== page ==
To Hopeland and Back (Part II) #4

Day Three (11 June 2013)

Naypyitaw is big, looks big and quite deserted. For 2 days we were driven around from one place to another, passing by big buildings which looked uninhabited, including the Parliament, which was not in session at the time of our visit.

They appear to have been designed by someone who’s an expert in psychology and knows how to impress innocent rebels coming from the remote hills and jungles. If they are in awe of how big you are, maybe they won’t push too hard on a bargain.

The Parliament

Then, we passed through the only place teeming with people and home-like houses. I asked the driver what it was and he said, “It’s Kyat-Pyay, the original village.”

Apart from sight-seeing, a series of meetings took place.

The RCSS delegation discussed land, mines (mineral not land), national IDs, census 2014 and drugs with ministerial department officials concerned, assisted by the MPC.

One of the sticky questions discussed at length was on issuing ID cards for an estimated 500,000-1,000,000 Shans working, some legally but mostly illegally, in Thailand. Naypyitaw officials had pointed out that they, with assistance from Norwegian Refugee Council (NRC), had been able to provide IDs and household registers with One Stop Services for 300,000 Karens.

However the difference is that while most Karens are IDPs and refugees, their Shan counterparts are illegals in Thailand. Without cooperation from the Thai government plus huge funding, the hope of getting them back in time for the 2014 census seems dim.

Compared to it, getting IDs and household registers for unregistered people living in the countryside across the Shan State seems like a piece of cake. Even for it, a task force would be necessary to see that the operation runs with as as few hitches as possible, said MPC’s U Hla Maung Shwe.

According to him, the retired Senior General is taking no part in the running of the country these days. On 24 August 2010, after naming successors for the post-election administration, he had instructed that no one disturb his privacy for a year.

Also according to him, at least some leading members of the ruling party seem to think that amendment of the constitution should focus on the legislative lists — to see that enough power is devolved from the union to the states — and not the main text. Which, of course, is not in line with what the opposition is thinking. The Lady, for instance, has suggested that the amendment should begin with Chapter 12. Amendment of the Constitution which stipulates that any attempt to change the charter must be supported by “more than” three-quarters of all the members of the Union Parliament, a quarter of which are military-appointees.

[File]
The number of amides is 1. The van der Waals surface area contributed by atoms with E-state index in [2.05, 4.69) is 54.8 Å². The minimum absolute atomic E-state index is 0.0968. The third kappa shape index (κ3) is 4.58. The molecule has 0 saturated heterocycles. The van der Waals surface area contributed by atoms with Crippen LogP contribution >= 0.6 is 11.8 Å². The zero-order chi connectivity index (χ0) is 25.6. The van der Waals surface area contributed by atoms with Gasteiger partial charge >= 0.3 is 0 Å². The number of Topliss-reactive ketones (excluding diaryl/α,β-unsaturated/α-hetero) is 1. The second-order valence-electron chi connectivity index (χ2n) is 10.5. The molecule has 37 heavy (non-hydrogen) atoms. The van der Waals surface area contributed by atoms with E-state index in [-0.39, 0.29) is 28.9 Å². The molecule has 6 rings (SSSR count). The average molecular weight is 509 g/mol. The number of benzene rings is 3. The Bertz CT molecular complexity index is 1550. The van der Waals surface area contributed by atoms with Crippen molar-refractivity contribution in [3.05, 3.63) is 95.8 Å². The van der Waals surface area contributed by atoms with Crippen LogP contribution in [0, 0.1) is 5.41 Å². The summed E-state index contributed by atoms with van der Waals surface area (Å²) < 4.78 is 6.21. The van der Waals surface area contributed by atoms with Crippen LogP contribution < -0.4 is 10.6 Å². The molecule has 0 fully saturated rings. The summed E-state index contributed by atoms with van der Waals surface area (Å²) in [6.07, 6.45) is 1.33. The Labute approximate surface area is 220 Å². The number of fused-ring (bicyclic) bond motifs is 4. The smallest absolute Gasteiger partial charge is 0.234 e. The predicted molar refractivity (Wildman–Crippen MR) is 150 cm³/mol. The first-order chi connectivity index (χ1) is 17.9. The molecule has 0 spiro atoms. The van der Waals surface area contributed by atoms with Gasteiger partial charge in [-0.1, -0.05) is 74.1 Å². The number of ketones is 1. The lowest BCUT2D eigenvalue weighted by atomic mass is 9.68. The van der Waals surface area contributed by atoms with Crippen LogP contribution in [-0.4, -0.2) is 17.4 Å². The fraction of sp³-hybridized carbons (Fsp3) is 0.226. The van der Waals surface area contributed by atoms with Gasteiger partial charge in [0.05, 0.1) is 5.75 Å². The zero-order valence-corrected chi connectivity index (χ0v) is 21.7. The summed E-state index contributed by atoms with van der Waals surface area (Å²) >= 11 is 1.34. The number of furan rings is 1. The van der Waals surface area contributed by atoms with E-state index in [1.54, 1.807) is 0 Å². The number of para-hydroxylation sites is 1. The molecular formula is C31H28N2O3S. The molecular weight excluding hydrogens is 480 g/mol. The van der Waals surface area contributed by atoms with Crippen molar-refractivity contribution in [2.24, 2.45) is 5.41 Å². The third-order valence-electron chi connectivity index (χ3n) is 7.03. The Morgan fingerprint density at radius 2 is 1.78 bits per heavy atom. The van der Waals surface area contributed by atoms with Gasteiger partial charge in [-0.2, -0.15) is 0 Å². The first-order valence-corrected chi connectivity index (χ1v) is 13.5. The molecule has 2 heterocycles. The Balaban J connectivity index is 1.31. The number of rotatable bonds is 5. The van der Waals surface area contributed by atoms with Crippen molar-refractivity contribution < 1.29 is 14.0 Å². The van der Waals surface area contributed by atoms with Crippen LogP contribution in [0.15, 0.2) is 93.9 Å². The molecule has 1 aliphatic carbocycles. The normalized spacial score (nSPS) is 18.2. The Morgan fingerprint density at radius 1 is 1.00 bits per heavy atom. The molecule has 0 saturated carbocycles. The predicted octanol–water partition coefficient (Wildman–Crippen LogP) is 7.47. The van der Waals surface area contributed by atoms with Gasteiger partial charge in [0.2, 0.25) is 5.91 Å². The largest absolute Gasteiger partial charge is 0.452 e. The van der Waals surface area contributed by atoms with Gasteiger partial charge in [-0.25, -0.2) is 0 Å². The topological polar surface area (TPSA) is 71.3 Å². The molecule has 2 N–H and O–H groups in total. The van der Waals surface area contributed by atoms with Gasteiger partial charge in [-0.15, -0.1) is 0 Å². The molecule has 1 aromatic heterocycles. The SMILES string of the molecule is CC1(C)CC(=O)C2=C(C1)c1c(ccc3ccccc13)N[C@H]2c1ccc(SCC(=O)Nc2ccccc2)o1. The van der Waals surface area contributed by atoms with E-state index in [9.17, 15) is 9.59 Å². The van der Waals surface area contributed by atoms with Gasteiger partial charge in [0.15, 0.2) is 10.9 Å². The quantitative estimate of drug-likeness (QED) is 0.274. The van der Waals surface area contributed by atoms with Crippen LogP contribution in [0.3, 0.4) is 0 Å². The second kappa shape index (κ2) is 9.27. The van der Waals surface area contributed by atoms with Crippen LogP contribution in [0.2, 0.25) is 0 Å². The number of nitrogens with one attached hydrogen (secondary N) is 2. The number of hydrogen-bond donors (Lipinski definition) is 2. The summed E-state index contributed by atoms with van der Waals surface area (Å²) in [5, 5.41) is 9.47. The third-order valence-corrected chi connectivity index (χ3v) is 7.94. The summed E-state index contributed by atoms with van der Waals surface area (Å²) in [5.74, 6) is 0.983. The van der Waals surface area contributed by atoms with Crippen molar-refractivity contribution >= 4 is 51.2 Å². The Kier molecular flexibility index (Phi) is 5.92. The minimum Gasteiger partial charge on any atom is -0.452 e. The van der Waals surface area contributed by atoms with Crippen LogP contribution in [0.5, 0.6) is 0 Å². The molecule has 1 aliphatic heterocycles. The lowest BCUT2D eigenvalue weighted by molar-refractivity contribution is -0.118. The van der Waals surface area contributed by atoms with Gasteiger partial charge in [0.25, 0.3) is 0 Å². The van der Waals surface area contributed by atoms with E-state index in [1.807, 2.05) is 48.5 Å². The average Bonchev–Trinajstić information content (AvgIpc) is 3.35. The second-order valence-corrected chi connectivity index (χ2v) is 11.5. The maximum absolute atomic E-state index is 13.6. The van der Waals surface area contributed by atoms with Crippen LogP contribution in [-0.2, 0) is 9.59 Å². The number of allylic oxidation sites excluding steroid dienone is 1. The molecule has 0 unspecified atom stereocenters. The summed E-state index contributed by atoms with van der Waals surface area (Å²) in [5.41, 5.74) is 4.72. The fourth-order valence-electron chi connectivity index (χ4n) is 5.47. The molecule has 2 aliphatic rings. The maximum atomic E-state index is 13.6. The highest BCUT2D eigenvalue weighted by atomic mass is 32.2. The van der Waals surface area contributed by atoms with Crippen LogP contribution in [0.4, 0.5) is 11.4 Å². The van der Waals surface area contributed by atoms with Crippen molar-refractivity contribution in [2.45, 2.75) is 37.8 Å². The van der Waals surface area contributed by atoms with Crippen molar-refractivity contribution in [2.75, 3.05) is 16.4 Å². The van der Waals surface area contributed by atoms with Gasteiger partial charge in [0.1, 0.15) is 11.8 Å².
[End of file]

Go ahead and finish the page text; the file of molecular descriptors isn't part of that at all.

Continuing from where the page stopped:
Waiting for Vice President Sai Mawk Kham to arrive: (left to right) Yawd Serk, Hla Maung Shwe, Soe Win, Aung Than Htut and Aung Min. (Photo: Jastin Minn)

During the evening, we had a surprise meeting with Deputy Senior General Soe Win, deputy commander in chief of the armed forces and commander of the army, and Lt-Gen Aung Than Tut, who oversees military operations in Shan and Kayah states.

According to them, 97 clashes had taken place between the Burma Army and the Shan State Army (SSA) South since the Kengtung meeting on 19 May 2012, over a year ago, because the SSA had not abided by the ceasefire agreement.

I informed them that there appeared to be different interpretations of the three agreements that have been signed so far. The Burma army rendered that the SSA’s freedom of movement with arms is limited to the two sub-townships along the Thai border: Homong and Mongtaw. Hence, any movement outside the two must be notified to the Army. The SSA South meanwhile has stuck to the original verbal agreement with U Aung Min at their first meeting in Chiangrai, on 19 November 2011. According to it, the SSA would remain in areas where its forces had arrived and would move no further. They would also not attack any Burma Army positions both in towns and cities, and along the main thoroughfare. Had not it been for that, the ceasefire agreement on 2 December 2011 wouldn’t have been signed.

Besides, Homong and Mong Taw were designated only as locations for the RCSS/SSA administrative offices, and not as areas where all of its forces far and near should be brought in.

The two sides, after 1 hour and 10 minutes of informal discussion, agreed that army-to-army communications must be established to deal with military matters. In the past, it had been almost always through U Aung Min. Lt-Gen Aung Than Tut, who says he is a half Shan from Phyu (near Rangoon), was designated as the SSA’s contact number.
Both sides then went to the dinner party hosted by Sai Tip Awn at his Tungaburi Restaurant.

Gen Soe Win, I was informed, was only 53 and, being next in line to Senior General Min Aung Hlaing, it would be better for the non-Burman armed movements to cultivate close relationship with him.

It wasn’t a bad idea and the RCSS/SSA would do well to hold a meeting with the Burmese military, I thought as I prepared for bed. There was also matters of the military backing the militias against the SSA and not taking action against their drug involvement. And since the government has no say in military affairs, one cannot do worse by dealing with the Burmese military directly.


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